Planting and Growing Squash Planting and Growing Squash
Squash plants are available in many sizes and varieties, and are popular in home gardening because they are easy to grow, and are highly productive and nutritious. Depending on the available space in your backyard, you can grow summer squash that requires lesser space or winter squash that grows in vines and require more area for growth.
Squash requires slightly acidic soil that is moist and rich in organic matter. These plants do not do well in the cold, so you must ensure that the temperature is over 15º C before you sow the seeds. You can start seedlings indoors a couple of weeks before the last frost. Before transplanting seedlings or sowing the seeds, prepare the ground in advance, by adding all-purpose fertilizer or mature compost to the soil, and tilling it to a depth of about 1 foot.
Sow the seeds in a sunny location that has not been used for growing plants of the cucurbita family. Doing so will reduce the risk of several soil-borne diseases that may otherwise afflict your plants. Sow 4 to 5 seeds in small mounds of soil-compost mix, about an inch deep. Cover the seeds with the same mixture. The mounds must be spaced about 3 feet apart for the bush type summer varieties, and 5 feet apart for the vine type winter squashes. When the seedlings emerge, thin them out and retain the strongest one in each mound.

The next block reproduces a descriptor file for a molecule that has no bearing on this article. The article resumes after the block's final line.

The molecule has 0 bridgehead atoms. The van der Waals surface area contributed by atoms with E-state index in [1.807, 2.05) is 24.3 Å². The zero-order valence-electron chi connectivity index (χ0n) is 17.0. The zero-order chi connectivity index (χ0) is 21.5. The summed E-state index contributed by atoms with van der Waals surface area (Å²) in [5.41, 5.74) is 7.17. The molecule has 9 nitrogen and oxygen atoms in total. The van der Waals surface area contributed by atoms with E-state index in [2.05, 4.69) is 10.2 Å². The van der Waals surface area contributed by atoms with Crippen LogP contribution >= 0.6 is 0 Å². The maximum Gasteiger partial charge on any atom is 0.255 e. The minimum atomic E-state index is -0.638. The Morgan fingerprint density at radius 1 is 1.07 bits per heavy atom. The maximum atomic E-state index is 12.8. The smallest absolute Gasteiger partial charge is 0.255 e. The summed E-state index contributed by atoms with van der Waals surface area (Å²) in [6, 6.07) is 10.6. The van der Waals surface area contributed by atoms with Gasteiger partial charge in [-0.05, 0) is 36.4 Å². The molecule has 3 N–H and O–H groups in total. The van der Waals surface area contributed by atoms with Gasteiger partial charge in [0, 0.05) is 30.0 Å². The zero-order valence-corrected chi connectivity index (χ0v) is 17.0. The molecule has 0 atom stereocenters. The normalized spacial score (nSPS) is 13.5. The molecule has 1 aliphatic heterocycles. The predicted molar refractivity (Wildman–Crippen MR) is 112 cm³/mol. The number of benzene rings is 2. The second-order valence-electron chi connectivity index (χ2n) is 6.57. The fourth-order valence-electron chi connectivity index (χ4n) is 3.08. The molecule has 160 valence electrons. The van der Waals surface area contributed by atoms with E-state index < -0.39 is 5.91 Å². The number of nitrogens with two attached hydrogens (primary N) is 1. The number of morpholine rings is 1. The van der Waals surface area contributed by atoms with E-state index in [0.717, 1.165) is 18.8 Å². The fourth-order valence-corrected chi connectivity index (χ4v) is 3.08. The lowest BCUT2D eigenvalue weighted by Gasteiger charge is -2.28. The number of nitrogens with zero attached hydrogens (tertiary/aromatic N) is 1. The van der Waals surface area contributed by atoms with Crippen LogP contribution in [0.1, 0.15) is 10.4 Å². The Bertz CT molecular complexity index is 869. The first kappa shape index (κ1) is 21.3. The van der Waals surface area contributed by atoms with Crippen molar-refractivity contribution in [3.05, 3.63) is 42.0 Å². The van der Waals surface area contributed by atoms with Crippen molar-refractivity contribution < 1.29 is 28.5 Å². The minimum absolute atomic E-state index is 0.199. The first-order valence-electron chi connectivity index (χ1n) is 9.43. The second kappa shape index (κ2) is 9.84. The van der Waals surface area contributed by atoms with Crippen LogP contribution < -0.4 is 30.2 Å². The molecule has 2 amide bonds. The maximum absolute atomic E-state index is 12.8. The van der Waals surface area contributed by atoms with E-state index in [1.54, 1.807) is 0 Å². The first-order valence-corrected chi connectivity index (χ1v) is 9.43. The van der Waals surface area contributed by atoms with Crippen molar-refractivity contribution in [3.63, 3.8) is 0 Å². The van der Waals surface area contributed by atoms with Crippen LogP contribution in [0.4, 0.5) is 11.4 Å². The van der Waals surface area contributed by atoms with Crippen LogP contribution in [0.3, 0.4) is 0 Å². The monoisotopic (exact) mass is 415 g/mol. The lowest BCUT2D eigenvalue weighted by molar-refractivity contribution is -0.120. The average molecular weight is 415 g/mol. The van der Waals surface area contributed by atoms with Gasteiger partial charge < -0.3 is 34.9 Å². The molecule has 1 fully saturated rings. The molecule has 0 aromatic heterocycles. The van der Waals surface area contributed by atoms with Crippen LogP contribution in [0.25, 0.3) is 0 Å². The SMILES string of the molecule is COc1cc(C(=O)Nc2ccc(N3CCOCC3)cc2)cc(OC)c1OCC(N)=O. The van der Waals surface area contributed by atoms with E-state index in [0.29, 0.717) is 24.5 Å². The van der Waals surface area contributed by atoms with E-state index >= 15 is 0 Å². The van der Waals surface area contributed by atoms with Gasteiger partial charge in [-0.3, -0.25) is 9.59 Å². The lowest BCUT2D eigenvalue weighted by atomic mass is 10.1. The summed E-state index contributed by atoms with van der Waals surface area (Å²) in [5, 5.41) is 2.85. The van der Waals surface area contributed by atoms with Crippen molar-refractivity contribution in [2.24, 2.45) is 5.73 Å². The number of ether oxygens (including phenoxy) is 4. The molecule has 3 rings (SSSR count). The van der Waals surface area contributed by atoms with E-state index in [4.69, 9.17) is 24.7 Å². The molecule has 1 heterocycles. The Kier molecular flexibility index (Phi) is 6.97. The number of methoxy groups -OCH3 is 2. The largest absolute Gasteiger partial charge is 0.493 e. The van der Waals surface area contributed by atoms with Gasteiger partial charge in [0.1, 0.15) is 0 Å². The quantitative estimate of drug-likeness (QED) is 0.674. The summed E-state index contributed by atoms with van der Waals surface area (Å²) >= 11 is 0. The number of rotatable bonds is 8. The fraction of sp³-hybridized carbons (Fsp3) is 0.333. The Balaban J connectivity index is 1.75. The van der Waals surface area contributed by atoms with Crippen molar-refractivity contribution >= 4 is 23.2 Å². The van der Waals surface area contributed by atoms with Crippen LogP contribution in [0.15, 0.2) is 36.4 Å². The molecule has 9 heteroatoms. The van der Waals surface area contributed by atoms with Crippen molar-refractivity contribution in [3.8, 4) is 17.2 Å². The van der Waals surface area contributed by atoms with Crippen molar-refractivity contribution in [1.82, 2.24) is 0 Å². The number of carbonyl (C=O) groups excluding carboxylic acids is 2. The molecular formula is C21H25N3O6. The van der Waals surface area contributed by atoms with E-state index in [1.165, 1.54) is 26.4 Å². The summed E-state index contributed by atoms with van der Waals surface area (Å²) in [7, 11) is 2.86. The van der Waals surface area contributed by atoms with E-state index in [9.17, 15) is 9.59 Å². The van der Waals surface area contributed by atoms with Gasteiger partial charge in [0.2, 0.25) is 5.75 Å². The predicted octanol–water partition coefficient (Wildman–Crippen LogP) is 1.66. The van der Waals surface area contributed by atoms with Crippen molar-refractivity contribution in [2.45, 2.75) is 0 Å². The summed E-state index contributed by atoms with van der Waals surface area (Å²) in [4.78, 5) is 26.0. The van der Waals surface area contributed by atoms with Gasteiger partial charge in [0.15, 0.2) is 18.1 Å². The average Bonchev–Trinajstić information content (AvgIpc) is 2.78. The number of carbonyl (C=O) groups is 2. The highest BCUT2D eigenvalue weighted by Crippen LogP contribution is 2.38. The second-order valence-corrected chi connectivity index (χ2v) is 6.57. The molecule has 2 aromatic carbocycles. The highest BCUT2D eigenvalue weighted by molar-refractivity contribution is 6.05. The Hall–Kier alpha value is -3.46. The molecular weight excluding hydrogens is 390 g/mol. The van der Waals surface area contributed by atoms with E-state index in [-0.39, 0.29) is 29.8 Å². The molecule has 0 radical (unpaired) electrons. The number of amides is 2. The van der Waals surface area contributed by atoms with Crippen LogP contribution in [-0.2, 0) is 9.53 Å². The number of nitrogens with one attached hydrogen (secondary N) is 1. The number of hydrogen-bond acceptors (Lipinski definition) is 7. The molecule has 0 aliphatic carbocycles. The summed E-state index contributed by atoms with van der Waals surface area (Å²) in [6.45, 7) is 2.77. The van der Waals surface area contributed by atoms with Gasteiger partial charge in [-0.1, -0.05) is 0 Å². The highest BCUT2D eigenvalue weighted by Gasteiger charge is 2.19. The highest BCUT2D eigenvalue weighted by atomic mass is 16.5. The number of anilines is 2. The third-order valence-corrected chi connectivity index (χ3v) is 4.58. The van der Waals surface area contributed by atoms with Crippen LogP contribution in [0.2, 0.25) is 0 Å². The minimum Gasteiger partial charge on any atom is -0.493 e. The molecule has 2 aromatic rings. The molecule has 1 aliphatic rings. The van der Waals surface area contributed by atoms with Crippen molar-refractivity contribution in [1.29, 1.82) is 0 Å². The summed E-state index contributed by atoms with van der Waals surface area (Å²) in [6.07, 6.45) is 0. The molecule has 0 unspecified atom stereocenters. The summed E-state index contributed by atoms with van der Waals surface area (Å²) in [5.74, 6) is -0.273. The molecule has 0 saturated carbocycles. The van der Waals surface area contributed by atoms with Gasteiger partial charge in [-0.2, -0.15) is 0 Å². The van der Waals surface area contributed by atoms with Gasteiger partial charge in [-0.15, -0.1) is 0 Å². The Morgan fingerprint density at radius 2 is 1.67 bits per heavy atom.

If starting seedlings indoors, use a peat-based potting mix to sow the seeds. When the seedlings emerge, discard the thinner, weaker ones. Plant the seedlings outdoors, preferably in the evening. To minimize transplant shock, water well and provide with temporary shade. Mulch the plants with organic mulch, straw, or hay to reduce weed growth and improve moisture retention. Mulching with compost is also beneficial, and it will serve the second purpose of feeding the plant.
Squash plants require plenty of nutrition. They are voracious feeders, and do well when fertilized at regular intervals. In addition to incorporating fertilizers at the time of planting, add a side dressing of fertilizer every month, during the growing season. Make sure you keep the fertilizer away from the plant roots. Regular fertilizing in appropriate quantities will make the fruits larger and better tasting.
Squash requires regular watering, and you must ensure that the soil is not allowed to dry out. On the other hand, over-watering can cause serious problems like root rot, and can even kill the plant. The soil must be well-drained to prevent waterlogging. Water well whenever the soil shows signs of beginning to dry. Avoid wetting the foliage.
Summer squash varieties are ready for harvest in about 7 weeks. You can also harvest these squashes when they are small and try out the “baby” varieties. Winter squash requires about double this time, and is ready for harvesting when the rind is tough. You can store winter varieties for a few months in a cool area. Use a sharp knife when harvesting.